IMAGINATION and LIMITS - Part 1
Since my first blog, 'Toys vs Imagination', I've spent numerous sleepless nights thinking of so many more areas which afford interesting concepts. To me, anyway, and before I continue, please note that all of the following, are my opinions only.
The one reference I'll make will be to a volunteer librarian, Jessamyn West, who listed seven categories in which all stories fit. I'm leaving them until last, but I mention them now as the categories easily flow into other genres.
Following toys, I look at technology, which gives us appliances, communicative needs, medical aids and machinery, gadgetry and inclusions within almost every part of our days, from here to outer space. And, of course, in our entertainment.
If some form of technology doesn't apply, then we can be reached through the verbal, "Well, technically speaking, you.....". There is very little chance of escape.
The most common we encounter (as long as we're living somewhere that supports technology), are home appliances, computers, phones and entertainment products.
Many of a household's chores are taken care of by appliances and, as with all technology, they improve over time and we're given more 'spare' time because of them.
Computers and phones allow for worldwide interactions between people from where you sit and from where you may also have whole entertainment hubs set up. Screens bringing you visuals, buttons supplied to change visuals, someone telling you what's happening in the world, stories on film to satisfy your tastes, sporting coverage to appease your loyalties, lessons in how to cook food that you don't need, and on it goes.
If these aren't enough, we reach for our electronic games and we begin to meet up with some serious limitations.
The similarity in between the limits in games and, say, a racing car, isn't quite the same. The designers may have had the imagination to create a body of parts, linked to allow for possible high performances on roads, but to achieve this, a driver uses more skills than brain-only.
Granted, physical ability IS controlled by a brain, but desired and necessary physical ability is not always within an individual's capability. This may also apply to the car's designer.
As we've evolved, so too have our needs and therefore, our complications.
Thankfully, there are still cultures that maintain enough original humanity to seek few, if any, of the daily needs within a so-called 'developed country'.
Developed into what?
Into a confusion of needs based on requirements of a societal existence. If you don't have this, or you don't have that, you may be classed as either 'poor' or 'odd'. For (1), being poor is usually only a level as measured against those who have some noticable wealth. To many of the poor, this is an unfairness and/or an affront.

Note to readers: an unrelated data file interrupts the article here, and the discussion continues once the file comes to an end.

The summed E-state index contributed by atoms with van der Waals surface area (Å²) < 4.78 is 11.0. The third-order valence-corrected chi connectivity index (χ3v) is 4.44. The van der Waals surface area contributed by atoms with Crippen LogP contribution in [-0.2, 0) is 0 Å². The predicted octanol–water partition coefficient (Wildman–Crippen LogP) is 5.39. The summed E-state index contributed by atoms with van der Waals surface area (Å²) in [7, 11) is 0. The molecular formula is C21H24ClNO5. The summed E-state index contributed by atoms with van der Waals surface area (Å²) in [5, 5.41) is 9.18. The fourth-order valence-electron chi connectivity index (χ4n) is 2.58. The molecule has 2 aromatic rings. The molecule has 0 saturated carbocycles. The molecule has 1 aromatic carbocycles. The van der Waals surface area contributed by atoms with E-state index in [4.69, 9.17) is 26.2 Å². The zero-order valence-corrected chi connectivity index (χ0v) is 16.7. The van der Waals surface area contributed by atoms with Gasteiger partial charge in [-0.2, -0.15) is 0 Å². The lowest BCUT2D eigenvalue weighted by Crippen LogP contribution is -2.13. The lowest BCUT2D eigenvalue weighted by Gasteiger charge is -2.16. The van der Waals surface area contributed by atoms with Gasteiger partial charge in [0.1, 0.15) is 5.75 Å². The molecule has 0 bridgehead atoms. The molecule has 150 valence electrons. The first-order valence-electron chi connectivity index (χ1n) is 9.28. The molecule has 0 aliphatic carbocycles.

And (2), being odd is a refusal of a mass to accept a peer as someone who has an imagination geared to 'self' rather than 'herd'. That, more so than unfairness or affront, seems to me to be more a failure of the mass, where the mass has frowned upon an individual that has added a new dimension to his world. The mass appears happiest living in the limits, as set by the technological achievements within their possessions. Their own up-to-now standardized comfort zones. The damning of an individual's imagination is the REAL oddity.
And so after we all have our appliances and vehicles etc, which save us so much more time than past generations in past centuries seemed to have had, what do we do?
We create amusement. Or rather, as a society, designers in huge companies invent vast numbers of fun things for us, which more often than not, become international trends. This being helped along via media advertising and encouragement that convinces you that "you really need this in your life".
Many must-haves are for indoor entertainment, and as populations explode, it seems wise that people are being continually provided with stay-at-home amusements.
The downside of this, is that general standards of health drop. But not to worry, there are always many entrepreneurs who will build inviting gymnasiums, so you at least excercise a little. And you're told where to find these gyms in advertisements you see while you sit watching your televisions. If you have no inclination or time to visit these sweat factories, you can buy smaller equipment to install in your home
One way or another, the exercise police will catch you and prick your conscience.
Apart from any standard games that have been a source of challenges, we have now taken to feeding our levels of competitiveness without having to go out and physically indulge too much with other people.
We have games. In many, many forms and levels. New games, and new variations of skills needed to play them, continue to flood our lives and whatever form they take to connect us, not many age groups escape.
We give skills-needed toys or 'activity centres' to very young babies, and proceed from there.
And so to our games.....: nicely entertained, in-house contained, we're fed our amusement needs, and we seem happy to accept being amused by other peoples' imaginations. We don't often seem to question that OUR imagination level has been limited. We're happy to give ourselves to an outside controller, and we stretch our finances to ensure we aren't left out of any circle of global population trying to reach that latest 'high score'.
A top gamer will never be as good as the person(s) who created the game.
It surprises me a little that avid players would always be willing to be no higher than 2nd place, at best.
....end Part 1.....